Until the sun slipped away and my clothes had dried.

Into the night I stayed, hoping. Hoping.

My heart turned to stone and I knew.

I would never see him again.



Present Day

I had thought myself content with my unassuming existence.

I had spent the last fifteen years force-feeding myself lies that made the endless days more palatable. Reality was easier to face when it was painted with dishonest fantasy.

I was content. Not happy. There was a distinct difference between the two.

It started like the worst kind of day.

Because I was late.

Very late.

And I was never late.

I was the kind of woman who made it a point to be thirty minutes early for everything. Doctors’ appointments. Dinner dates. Root canals.

Not that morning.

The universe seemed to be working against me. Everything that could have gone wrong, did. My alarm didn’t go off. I ran out of shampoo. My car wouldn’t start.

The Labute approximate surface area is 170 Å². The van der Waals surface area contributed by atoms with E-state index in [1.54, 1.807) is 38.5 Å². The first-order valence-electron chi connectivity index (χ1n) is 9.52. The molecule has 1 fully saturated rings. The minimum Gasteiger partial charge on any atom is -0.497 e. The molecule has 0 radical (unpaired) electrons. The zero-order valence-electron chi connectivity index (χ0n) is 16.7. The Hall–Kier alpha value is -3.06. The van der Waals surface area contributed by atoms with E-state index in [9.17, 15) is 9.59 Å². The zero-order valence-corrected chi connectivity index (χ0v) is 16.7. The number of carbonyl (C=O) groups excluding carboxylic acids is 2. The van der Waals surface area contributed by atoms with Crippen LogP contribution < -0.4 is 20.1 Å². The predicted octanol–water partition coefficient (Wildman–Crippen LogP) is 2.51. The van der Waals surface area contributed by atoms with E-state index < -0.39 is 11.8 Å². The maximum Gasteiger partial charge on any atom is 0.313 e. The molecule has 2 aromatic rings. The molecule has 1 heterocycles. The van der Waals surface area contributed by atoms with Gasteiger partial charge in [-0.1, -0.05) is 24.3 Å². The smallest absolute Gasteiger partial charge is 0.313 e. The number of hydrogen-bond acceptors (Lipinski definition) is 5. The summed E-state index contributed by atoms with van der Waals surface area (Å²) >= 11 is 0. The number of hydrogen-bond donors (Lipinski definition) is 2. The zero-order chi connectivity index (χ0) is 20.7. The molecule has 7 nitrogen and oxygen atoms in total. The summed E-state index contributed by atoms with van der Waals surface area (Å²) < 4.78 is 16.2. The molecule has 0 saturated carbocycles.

Bad days began with bad mornings and it seemed this one was no exception.

“Im! There you are!” Bright red dye job. Too much lipstick. A smile that stretched and strained uncomfortably. Tess Finley click clacked down the hallway, hands flapping and shirt slipping dangerously low on her chest.

I wiped at the brand new coffee stain on the front of my shirt, feeling self-conscious. “Hey there, Tess. You’re looking decidedly frantic this morning,” I said, pulling my purse up on my shoulder and heading towards my office.

“Jason wants those reports that you promised him last week. He’s been hounding me already,” my co-worker huffed, her short legs struggling to keep up with my longer strides.